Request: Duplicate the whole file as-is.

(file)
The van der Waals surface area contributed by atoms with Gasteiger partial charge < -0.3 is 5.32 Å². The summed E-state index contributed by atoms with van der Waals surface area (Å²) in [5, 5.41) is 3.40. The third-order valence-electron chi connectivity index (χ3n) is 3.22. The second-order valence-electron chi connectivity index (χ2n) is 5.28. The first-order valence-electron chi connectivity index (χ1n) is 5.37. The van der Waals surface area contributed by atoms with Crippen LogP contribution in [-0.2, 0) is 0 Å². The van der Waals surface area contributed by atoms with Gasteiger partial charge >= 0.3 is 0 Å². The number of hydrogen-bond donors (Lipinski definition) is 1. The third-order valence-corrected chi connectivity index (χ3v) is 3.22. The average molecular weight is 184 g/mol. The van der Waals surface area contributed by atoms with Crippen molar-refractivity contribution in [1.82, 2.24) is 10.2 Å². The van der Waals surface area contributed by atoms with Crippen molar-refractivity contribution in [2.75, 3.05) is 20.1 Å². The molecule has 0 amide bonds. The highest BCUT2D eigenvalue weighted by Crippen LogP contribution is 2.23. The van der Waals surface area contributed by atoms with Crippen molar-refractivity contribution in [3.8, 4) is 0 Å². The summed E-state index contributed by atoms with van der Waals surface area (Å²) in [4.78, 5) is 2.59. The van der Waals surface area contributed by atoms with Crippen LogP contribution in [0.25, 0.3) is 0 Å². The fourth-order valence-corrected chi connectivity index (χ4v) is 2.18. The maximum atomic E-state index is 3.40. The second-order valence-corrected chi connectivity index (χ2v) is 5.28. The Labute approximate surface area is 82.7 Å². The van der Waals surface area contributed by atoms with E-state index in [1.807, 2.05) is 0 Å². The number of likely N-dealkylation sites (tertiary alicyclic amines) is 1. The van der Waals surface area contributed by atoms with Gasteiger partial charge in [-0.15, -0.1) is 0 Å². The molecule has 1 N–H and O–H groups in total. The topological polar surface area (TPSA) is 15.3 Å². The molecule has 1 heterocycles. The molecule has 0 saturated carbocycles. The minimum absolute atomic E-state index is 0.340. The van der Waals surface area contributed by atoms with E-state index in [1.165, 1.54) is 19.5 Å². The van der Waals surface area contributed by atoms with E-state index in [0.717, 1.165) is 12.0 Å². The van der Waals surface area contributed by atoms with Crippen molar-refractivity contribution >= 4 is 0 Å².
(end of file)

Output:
The van der Waals surface area contributed by atoms with Gasteiger partial charge < -0.3 is 5.32 Å². The summed E-state index contributed by atoms with van der Waals surface area (Å²) in [5, 5.41) is 3.40. The third-order valence-electron chi connectivity index (χ3n) is 3.22. The second-order valence-electron chi connectivity index (χ2n) is 5.28. The first-order valence-electron chi connectivity index (χ1n) is 5.37. The van der Waals surface area contributed by atoms with Crippen LogP contribution in [-0.2, 0) is 0 Å². The van der Waals surface area contributed by atoms with Gasteiger partial charge >= 0.3 is 0 Å². The number of hydrogen-bond donors (Lipinski definition) is 1. The third-order valence-corrected chi connectivity index (χ3v) is 3.22. The average molecular weight is 184 g/mol. The van der Waals surface area contributed by atoms with Crippen molar-refractivity contribution in [1.82, 2.24) is 10.2 Å². The van der Waals surface area contributed by atoms with Crippen molar-refractivity contribution in [2.75, 3.05) is 20.1 Å². The molecule has 0 amide bonds. The highest BCUT2D eigenvalue weighted by Crippen LogP contribution is 2.23. The van der Waals surface area contributed by atoms with Crippen molar-refractivity contribution in [3.8, 4) is 0 Å². The summed E-state index contributed by atoms with van der Waals surface area (Å²) in [4.78, 5) is 2.59. The van der Waals surface area contributed by atoms with Crippen LogP contribution in [0.25, 0.3) is 0 Å². The fourth-order valence-corrected chi connectivity index (χ4v) is 2.18. The maximum atomic E-state index is 3.40. The second-order valence-corrected chi connectivity index (χ2v) is 5.28. The Labute approximate surface area is 82.7 Å². The van der Waals surface area contributed by atoms with E-state index in [1.807, 2.05) is 0 Å². The number of likely N-dealkylation sites (tertiary alicyclic amines) is 1. The van der Waals surface area contributed by atoms with Gasteiger partial charge in [-0.15, -0.1) is 0 Å². The molecule has 1 N–H and O–H groups in total. The topological polar surface area (TPSA) is 15.3 Å². The molecule has 1 heterocycles. The molecule has 0 saturated carbocycles. The minimum absolute atomic E-state index is 0.340. The van der Waals surface area contributed by atoms with E-state index in [1.165, 1.54) is 19.5 Å². The van der Waals surface area contributed by atoms with E-state index in [0.717, 1.165) is 12.0 Å². The van der Waals surface area contributed by atoms with Crippen molar-refractivity contribution >= 4 is 0 Å².